The Summer Palace was once the home of The Empress Dowager Cixi, called the Dragon Lady, by locals. She was evidently a strong ruler who imprisoned her nephew at the Summer Palace for refusing to abide by her commands.
The Forbidden City was home to 24 Emperors of the Ming and Qing Dynasties, and it covers 180 acres of land with 150,000 meters of floor space, boasting 90 palaces and courtyards, with 980 buildings and 8,704 rooms! We actually got to walk the path of the Emperors- pretty cool!
Tianamnen Square is just across the street and was filled with armed guards, because the Chinese officials, including the Chairman, were there in a meeting.
We enjoyed Chinese acrobats at a local theater that evening, and were amazed at the agility and courage of these kids, some as young as 5 or 6!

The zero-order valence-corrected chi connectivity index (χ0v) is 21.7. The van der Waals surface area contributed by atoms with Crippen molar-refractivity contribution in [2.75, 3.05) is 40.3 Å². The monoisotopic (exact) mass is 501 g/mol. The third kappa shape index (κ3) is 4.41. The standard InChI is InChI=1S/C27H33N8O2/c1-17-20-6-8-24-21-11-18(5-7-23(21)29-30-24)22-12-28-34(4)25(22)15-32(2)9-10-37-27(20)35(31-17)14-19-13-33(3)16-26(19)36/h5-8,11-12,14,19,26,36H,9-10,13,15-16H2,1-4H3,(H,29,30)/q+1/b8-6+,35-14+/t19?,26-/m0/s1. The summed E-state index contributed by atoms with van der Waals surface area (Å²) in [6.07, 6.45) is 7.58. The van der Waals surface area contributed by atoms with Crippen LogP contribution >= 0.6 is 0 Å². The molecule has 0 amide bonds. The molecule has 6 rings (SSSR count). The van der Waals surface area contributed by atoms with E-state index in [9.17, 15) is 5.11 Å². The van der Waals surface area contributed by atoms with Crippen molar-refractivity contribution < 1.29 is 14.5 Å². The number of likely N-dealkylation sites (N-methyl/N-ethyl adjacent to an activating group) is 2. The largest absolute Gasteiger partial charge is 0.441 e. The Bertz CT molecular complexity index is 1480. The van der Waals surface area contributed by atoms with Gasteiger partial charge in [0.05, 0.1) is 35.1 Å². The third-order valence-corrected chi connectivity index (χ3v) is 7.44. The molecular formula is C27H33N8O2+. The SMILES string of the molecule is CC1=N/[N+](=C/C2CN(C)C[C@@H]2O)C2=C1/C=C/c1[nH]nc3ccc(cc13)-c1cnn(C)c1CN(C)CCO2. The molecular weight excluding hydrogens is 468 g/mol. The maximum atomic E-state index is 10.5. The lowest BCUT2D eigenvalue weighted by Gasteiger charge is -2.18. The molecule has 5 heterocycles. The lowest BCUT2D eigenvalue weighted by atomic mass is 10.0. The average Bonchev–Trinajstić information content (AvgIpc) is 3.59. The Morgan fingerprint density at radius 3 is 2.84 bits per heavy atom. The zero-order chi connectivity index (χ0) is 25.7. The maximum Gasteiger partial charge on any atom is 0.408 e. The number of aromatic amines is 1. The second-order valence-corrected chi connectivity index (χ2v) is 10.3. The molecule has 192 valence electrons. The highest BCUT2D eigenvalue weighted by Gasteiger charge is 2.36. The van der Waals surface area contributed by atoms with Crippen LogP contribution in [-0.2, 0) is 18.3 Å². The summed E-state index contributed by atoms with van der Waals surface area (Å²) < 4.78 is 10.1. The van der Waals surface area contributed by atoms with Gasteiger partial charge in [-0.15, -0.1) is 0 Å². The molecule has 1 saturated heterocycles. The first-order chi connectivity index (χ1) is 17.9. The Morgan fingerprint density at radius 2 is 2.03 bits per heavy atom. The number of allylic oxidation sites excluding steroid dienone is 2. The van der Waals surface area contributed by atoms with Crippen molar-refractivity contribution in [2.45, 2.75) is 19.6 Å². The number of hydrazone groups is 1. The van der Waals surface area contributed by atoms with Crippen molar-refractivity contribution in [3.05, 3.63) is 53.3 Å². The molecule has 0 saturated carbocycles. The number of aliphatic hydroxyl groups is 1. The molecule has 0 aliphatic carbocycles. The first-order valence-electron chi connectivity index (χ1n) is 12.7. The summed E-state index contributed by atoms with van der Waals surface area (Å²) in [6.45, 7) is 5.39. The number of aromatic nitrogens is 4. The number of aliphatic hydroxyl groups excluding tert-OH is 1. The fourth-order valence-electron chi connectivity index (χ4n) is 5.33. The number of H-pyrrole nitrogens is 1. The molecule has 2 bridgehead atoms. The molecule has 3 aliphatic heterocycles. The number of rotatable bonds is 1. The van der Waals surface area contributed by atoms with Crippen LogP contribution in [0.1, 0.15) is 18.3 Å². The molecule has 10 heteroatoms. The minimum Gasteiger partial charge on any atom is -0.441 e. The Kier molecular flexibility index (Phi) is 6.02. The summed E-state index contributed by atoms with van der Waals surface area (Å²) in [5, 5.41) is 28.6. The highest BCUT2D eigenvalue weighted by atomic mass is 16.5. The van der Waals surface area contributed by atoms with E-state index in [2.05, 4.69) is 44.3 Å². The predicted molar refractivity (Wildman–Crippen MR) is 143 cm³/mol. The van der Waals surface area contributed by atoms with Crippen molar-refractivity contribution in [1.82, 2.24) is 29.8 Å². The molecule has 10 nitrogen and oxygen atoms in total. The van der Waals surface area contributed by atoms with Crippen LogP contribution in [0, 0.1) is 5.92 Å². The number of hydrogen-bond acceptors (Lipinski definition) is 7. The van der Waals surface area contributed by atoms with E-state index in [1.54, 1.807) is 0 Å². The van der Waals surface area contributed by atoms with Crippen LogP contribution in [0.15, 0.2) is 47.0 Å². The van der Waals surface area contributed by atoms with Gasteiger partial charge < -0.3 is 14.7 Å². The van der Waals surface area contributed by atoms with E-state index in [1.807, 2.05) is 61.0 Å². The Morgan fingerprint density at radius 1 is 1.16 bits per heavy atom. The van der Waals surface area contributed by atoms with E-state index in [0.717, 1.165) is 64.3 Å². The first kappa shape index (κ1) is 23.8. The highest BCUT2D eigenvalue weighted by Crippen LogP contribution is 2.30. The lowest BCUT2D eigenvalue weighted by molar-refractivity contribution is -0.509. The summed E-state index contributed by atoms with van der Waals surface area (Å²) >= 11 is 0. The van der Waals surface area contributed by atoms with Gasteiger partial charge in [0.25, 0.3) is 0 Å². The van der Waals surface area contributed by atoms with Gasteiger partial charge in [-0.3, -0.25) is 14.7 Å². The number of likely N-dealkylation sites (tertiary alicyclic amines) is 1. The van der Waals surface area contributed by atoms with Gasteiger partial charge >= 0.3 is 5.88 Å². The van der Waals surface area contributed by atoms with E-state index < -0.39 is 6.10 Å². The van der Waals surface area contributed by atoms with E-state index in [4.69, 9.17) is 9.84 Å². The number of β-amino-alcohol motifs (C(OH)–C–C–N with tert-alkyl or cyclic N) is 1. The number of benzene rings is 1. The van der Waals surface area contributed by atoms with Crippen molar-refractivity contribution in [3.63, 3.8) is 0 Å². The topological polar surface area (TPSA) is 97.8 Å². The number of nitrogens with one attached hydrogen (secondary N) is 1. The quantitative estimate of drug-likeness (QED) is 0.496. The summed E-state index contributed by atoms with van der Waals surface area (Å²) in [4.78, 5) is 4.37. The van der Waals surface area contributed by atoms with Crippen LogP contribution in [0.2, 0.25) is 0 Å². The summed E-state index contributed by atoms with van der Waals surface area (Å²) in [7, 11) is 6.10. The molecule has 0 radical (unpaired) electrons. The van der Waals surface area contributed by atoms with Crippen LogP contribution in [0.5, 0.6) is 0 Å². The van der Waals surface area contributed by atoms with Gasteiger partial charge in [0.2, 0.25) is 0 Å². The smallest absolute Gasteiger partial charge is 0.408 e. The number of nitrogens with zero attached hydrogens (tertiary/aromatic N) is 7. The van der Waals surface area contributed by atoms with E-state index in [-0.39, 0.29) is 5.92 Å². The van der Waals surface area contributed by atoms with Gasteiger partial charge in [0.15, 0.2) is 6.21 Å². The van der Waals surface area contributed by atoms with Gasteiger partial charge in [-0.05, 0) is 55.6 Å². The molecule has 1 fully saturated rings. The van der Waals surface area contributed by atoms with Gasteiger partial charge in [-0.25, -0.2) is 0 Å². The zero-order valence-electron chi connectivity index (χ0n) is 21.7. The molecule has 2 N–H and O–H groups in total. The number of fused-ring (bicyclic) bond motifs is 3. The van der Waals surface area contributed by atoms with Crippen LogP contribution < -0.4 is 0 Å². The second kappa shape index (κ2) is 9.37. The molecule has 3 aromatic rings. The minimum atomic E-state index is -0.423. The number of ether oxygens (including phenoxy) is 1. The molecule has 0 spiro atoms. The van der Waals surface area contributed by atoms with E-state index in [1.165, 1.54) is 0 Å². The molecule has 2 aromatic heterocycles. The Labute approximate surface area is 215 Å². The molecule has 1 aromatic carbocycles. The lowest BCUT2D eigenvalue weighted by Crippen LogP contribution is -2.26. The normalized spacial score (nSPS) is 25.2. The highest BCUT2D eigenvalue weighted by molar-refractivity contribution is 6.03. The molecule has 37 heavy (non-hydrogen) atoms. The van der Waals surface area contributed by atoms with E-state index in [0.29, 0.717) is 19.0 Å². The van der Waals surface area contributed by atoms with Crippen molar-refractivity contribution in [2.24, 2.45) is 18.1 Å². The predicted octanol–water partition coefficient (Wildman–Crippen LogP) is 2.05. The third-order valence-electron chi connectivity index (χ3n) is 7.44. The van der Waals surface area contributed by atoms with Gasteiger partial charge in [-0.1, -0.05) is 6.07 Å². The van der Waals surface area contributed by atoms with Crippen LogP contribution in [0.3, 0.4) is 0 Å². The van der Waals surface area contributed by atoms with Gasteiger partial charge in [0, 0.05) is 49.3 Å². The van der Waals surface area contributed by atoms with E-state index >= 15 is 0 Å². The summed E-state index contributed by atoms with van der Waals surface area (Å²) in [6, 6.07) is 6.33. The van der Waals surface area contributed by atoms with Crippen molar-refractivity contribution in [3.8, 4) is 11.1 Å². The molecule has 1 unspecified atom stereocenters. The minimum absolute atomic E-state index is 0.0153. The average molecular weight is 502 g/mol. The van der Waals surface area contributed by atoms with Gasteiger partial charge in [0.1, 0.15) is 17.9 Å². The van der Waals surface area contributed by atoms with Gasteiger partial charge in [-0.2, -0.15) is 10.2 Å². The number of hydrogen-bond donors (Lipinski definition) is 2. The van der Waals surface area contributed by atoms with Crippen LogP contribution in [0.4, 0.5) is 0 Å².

The next day, we enjoyed our HUGE breakfast, and then visited The Beijing Banner Jadeware City where we shopped, and saw some incredible hand carved pieces, some enormous! I fell in love with a splendid, gigantic Jade Tiger and would love to have it in my mansion (if I had one)- it was only $4,800 USD! Not bad, considering…
The Great Wall of China- probably the most impressive experience of the whole trip- was next. We climbed about a mile portion of the Wall outside of Beijing- Len and I were part of the 4 that made it to the top, out of our group of 28 or so. I was so proud of myself, and the view was stunning up there- the view really is at the top! The climb down was nothing to sneeze at, either, as my knees will attest. The climb is made up of steps, all varied heights- some are two feet high, and some 3-4 inches high- and all well worn over the centuries. We experienced a Beijing sandstorm while we were climbing.